RALEIGH, N.C.⸺Five Kenan Fellows have launched the Biogen Young Scientist Research Challenge for middle and high school students in the Triangle.
The challenge will bring together teams of four to seven middle or high school students to research, design and communicate solutions to real-world biotechnology or medical problems. The top 4 teams (2 high and 2 middle) will be invited to present their projects to a panel of industry professionals and educational leaders on April 22, 2023.
First-place winners in each division will receive $2,000 and second-place winners will receive $1,000 in their divisions.
The challenge is made possible by a generous grant from the Biogen Foundation. The five Kenan Fellows designing and implementing the challenge are:
- Leslie Aguirre Mouchet, Holly Springs High School, Wake County Public School System
- Shannon Hardy, Wake County Young Men’s Leadership Academy, Wake County Public School System
- Dorothy Holley, West Johnston High School, Johnston County Schools
- Cherilyn Murray, North Wake College & Career Academy, Wake County Public School System
- Jill Ray, Vernon Malone College & Career Academy, Wake County Public School System
This summer, the five fellows interned at Biogen and Q2Solutions (owned by IQVIA) where they shadowed employees and conducted one-on-one interviews with employees to identify connections between biomedical careers and the content and fundamental skills they teach in the classroom. Their industry-based internships helped to inform the scope and the goal of the challenge.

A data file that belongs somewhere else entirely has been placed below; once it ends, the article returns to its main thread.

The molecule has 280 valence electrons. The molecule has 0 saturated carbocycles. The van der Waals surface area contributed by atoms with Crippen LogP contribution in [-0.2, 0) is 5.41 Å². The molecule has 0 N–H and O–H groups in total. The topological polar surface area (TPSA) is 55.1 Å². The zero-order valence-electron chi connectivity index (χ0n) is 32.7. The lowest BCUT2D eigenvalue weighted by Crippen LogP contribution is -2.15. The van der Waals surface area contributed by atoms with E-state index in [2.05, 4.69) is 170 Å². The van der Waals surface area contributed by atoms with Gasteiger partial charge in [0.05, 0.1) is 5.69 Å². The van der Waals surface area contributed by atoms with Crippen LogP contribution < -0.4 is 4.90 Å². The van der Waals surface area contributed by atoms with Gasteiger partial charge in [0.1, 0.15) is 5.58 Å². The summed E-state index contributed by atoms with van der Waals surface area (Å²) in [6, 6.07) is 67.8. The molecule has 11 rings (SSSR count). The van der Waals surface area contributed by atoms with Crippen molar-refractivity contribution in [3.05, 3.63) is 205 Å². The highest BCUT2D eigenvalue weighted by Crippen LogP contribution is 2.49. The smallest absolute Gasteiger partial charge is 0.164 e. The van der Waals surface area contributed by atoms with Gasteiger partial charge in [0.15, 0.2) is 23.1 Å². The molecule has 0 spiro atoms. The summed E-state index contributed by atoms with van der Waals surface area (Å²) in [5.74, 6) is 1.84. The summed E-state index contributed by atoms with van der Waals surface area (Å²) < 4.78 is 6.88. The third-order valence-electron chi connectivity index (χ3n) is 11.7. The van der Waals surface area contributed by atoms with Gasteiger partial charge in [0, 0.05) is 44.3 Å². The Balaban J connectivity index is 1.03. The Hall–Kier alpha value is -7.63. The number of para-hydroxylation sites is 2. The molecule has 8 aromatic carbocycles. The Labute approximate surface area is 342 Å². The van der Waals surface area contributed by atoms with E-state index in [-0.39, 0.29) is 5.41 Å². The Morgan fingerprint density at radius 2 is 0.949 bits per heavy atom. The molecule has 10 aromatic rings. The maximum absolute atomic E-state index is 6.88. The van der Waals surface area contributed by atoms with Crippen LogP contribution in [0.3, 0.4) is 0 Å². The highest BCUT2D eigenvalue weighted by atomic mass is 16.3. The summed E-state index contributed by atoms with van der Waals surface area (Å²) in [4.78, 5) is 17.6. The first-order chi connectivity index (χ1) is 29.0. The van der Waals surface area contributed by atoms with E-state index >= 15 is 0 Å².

Hardy, who completed her internship at Q2Solutions, said she gained insight into what employers look for in successful job candidates. Company managers emphasized, again and again, Hardy said, that they preferred to hire someone with diverse work experiences over someone with a perfect GPA and no work experience.
“What they need is a problem-solving mindset,” said Hardy, an 8th-grade math teacher. “It made me realize how important it is for educators to teach students how to set goals apart from grades, keep portfolios, and encourage students to take risks and reflect on their mistakes.”
Murray, who also interned at Q2 Solutions, echoed Hardy’s sentiments. “The connection between the global workforce and education was mind-blowing,” said Murray, who teaches English Language Arts. “To be able to recognize and discuss the importance of soft skills, collaboration, creativity, communication and critical thinking was an affirmation of the importance of a well-rounded education.”
Shaping a new generation of problem solvers
The fellows designed the challenge rules, developed a rubric and built a website to launch the research challenge on Oct. 24. They are now recruiting middle and high school teachers in Durham, Johnston and Wake counties to form student teams that will participate in the challenge.
Mouchet, who completed her internship at Biogen, said the goal of the challenge is to help students build critical thinking and problem-solving skills and find innovative solutions to current biotech and medical misconceptions.
“As part of the challenge, students will create a video to communicate their ideas,” Mouchet said. “The idea is to provide them with a platform to be able to share their research and their findings with confidence as they would in any higher education or industry setting.”